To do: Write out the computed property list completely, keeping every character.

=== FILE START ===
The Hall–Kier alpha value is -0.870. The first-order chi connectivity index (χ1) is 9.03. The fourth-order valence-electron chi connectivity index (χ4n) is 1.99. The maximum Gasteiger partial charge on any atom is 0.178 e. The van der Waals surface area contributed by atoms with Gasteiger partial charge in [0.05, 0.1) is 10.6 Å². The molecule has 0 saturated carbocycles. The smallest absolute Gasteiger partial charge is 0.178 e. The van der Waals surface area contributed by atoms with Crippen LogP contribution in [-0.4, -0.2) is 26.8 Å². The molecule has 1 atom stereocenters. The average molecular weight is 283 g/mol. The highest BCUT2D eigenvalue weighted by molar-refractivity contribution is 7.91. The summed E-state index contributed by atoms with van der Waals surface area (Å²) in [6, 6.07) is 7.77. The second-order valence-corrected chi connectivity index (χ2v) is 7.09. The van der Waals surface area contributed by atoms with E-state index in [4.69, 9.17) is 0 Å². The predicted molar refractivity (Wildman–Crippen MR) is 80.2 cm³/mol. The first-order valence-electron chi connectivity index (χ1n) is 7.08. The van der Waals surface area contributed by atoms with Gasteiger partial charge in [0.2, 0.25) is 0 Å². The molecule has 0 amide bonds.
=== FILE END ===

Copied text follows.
The Hall–Kier alpha value is -0.870. The first-order chi connectivity index (χ1) is 9.03. The fourth-order valence-electron chi connectivity index (χ4n) is 1.99. The maximum Gasteiger partial charge on any atom is 0.178 e. The van der Waals surface area contributed by atoms with Gasteiger partial charge in [0.05, 0.1) is 10.6 Å². The molecule has 0 saturated carbocycles. The smallest absolute Gasteiger partial charge is 0.178 e. The van der Waals surface area contributed by atoms with Crippen LogP contribution in [-0.4, -0.2) is 26.8 Å². The molecule has 1 atom stereocenters. The average molecular weight is 283 g/mol. The highest BCUT2D eigenvalue weighted by molar-refractivity contribution is 7.91. The summed E-state index contributed by atoms with van der Waals surface area (Å²) in [6, 6.07) is 7.77. The second-order valence-corrected chi connectivity index (χ2v) is 7.09. The van der Waals surface area contributed by atoms with E-state index in [4.69, 9.17) is 0 Å². The predicted molar refractivity (Wildman–Crippen MR) is 80.2 cm³/mol. The first-order valence-electron chi connectivity index (χ1n) is 7.08. The van der Waals surface area contributed by atoms with Gasteiger partial charge in [0.2, 0.25) is 0 Å². The molecule has 0 amide bonds.